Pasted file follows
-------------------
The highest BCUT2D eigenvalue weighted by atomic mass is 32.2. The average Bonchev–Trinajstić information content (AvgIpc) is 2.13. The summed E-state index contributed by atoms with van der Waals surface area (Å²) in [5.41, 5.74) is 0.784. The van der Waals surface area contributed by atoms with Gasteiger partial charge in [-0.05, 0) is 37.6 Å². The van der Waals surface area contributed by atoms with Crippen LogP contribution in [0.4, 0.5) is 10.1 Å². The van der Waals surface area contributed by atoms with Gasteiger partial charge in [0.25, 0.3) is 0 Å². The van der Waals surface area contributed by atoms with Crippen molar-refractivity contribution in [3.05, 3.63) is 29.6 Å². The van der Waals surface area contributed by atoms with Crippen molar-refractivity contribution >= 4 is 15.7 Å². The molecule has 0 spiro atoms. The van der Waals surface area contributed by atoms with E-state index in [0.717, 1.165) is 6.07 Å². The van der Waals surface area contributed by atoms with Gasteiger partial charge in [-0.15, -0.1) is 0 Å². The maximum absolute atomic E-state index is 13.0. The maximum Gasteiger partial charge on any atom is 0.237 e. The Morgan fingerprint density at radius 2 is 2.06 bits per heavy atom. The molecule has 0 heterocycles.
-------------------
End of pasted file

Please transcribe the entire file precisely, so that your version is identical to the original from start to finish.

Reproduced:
The highest BCUT2D eigenvalue weighted by atomic mass is 32.2. The average Bonchev–Trinajstić information content (AvgIpc) is 2.13. The summed E-state index contributed by atoms with van der Waals surface area (Å²) in [5.41, 5.74) is 0.784. The van der Waals surface area contributed by atoms with Gasteiger partial charge in [-0.05, 0) is 37.6 Å². The van der Waals surface area contributed by atoms with Crippen LogP contribution in [0.4, 0.5) is 10.1 Å². The van der Waals surface area contributed by atoms with Gasteiger partial charge in [0.25, 0.3) is 0 Å². The van der Waals surface area contributed by atoms with Crippen molar-refractivity contribution in [3.05, 3.63) is 29.6 Å². The van der Waals surface area contributed by atoms with Crippen molar-refractivity contribution >= 4 is 15.7 Å². The molecule has 0 spiro atoms. The van der Waals surface area contributed by atoms with E-state index in [0.717, 1.165) is 6.07 Å². The van der Waals surface area contributed by atoms with Gasteiger partial charge in [-0.15, -0.1) is 0 Å². The maximum absolute atomic E-state index is 13.0. The maximum Gasteiger partial charge on any atom is 0.237 e. The Morgan fingerprint density at radius 2 is 2.06 bits per heavy atom. The molecule has 0 heterocycles.